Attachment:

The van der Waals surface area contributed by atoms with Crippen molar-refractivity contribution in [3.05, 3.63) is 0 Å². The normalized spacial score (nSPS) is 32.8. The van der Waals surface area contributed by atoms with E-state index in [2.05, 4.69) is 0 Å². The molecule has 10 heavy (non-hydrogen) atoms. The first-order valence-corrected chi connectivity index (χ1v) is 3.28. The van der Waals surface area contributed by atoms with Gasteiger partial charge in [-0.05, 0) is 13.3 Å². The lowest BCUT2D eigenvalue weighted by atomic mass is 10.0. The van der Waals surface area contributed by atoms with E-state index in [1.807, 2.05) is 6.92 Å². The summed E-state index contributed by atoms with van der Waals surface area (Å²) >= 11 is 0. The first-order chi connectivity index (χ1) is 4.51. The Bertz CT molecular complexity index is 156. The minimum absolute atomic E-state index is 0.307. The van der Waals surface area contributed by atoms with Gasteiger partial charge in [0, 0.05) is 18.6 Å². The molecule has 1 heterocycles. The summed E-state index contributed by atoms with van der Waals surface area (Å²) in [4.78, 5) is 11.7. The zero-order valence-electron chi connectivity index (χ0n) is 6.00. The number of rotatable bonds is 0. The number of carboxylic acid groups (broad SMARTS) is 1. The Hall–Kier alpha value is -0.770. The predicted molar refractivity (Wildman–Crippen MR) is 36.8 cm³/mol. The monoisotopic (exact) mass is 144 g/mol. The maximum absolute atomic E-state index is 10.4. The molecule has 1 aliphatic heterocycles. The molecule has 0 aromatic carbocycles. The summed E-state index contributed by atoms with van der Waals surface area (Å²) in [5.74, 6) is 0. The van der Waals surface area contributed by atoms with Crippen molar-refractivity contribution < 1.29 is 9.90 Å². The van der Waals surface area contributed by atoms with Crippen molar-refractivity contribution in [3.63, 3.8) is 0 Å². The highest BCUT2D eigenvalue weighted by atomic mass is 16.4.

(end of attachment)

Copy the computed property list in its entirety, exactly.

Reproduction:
The van der Waals surface area contributed by atoms with Crippen molar-refractivity contribution in [3.05, 3.63) is 0 Å². The normalized spacial score (nSPS) is 32.8. The van der Waals surface area contributed by atoms with E-state index in [2.05, 4.69) is 0 Å². The molecule has 10 heavy (non-hydrogen) atoms. The first-order valence-corrected chi connectivity index (χ1v) is 3.28. The van der Waals surface area contributed by atoms with Gasteiger partial charge in [-0.05, 0) is 13.3 Å². The lowest BCUT2D eigenvalue weighted by atomic mass is 10.0. The van der Waals surface area contributed by atoms with E-state index in [1.807, 2.05) is 6.92 Å². The summed E-state index contributed by atoms with van der Waals surface area (Å²) >= 11 is 0. The first-order chi connectivity index (χ1) is 4.51. The Bertz CT molecular complexity index is 156. The minimum absolute atomic E-state index is 0.307. The van der Waals surface area contributed by atoms with Gasteiger partial charge in [0, 0.05) is 18.6 Å². The molecule has 1 heterocycles. The summed E-state index contributed by atoms with van der Waals surface area (Å²) in [4.78, 5) is 11.7. The zero-order valence-electron chi connectivity index (χ0n) is 6.00. The number of rotatable bonds is 0. The number of carboxylic acid groups (broad SMARTS) is 1. The Hall–Kier alpha value is -0.770. The predicted molar refractivity (Wildman–Crippen MR) is 36.8 cm³/mol. The monoisotopic (exact) mass is 144 g/mol. The maximum absolute atomic E-state index is 10.4. The molecule has 1 aliphatic heterocycles. The molecule has 0 aromatic carbocycles. The summed E-state index contributed by atoms with van der Waals surface area (Å²) in [5.74, 6) is 0. The van der Waals surface area contributed by atoms with Crippen molar-refractivity contribution < 1.29 is 9.90 Å². The van der Waals surface area contributed by atoms with Crippen molar-refractivity contribution in [3.63, 3.8) is 0 Å². The highest BCUT2D eigenvalue weighted by atomic mass is 16.4.